On the other side of the wood, the sense of easiness dissolved. The road no longer belonged to the cows. It became, instead, and rather abruptly, the property of people. And all at once the sun was uncomfortably hot, the dust oppressive, and the meager grass along its edges somewhat ragged and forlorn. On the left stood the first house, a square and solid cottage with a touch-me-not appearance, surrounded by grass cut painfully to the quick and enclosed by a capable iron fence some four feet high which clearly said, “Move on—we don’t want you here.” So the road went humbly by and made its way, past cottages more and more frequent but less and less forbidding, into the village. But the village doesn’t matter, except for the jailhouse and the gallows. The first house only is important; the first house, the road, and the wood.

There was something strange about the wood. If the look of the first house suggested that you’d better pass it by, so did the look of the wood, but for quite a different reason. The house was so proud of itself that you wanted to make a lot of noise as you passed, and maybe even throw a rock or two. But the wood had a sleeping, otherworld appearance that made you want to speak in whispers. This, at least, is what the cows must have thought: “Let it keep its peace; we won’t disturb it.”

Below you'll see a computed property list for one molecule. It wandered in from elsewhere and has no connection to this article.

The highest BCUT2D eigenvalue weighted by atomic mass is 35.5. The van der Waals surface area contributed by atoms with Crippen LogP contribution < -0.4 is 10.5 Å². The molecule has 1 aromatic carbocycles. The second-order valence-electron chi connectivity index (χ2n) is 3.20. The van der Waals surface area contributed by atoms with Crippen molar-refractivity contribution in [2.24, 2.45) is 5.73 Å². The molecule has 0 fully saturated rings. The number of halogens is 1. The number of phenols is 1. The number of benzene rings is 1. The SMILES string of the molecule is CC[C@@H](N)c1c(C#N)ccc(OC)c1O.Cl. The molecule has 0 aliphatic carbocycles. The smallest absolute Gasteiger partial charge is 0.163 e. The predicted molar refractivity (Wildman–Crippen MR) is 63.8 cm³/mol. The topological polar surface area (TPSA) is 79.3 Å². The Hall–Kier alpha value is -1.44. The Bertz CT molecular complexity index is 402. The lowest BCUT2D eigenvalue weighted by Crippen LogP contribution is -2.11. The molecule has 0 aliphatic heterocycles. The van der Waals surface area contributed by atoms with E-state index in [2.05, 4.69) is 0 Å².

Whether the people felt that way about the wood or not is difficult to say. There were some, perhaps, who did. But for the most part the people followed the road around the wood because that was the way it led. There was no road through the wood. And anyway, for the people, there was another reason to leave the wood to itself: it belonged to the Fosters, the owners of the touch-me-not cottage, and was therefore private property in spite of the fact that it lay outside the fence and was perfectly accessible.

The ownership of land is an odd thing when you come to think of it. How deep, after all, can it go? If a person owns a piece of land, does he own it all the way down, in ever narrowing dimensions, till it meets all other pieces at the center of the earth? Or does ownership consist only of a thin crust under which the friendly worms have never heard of trespassing?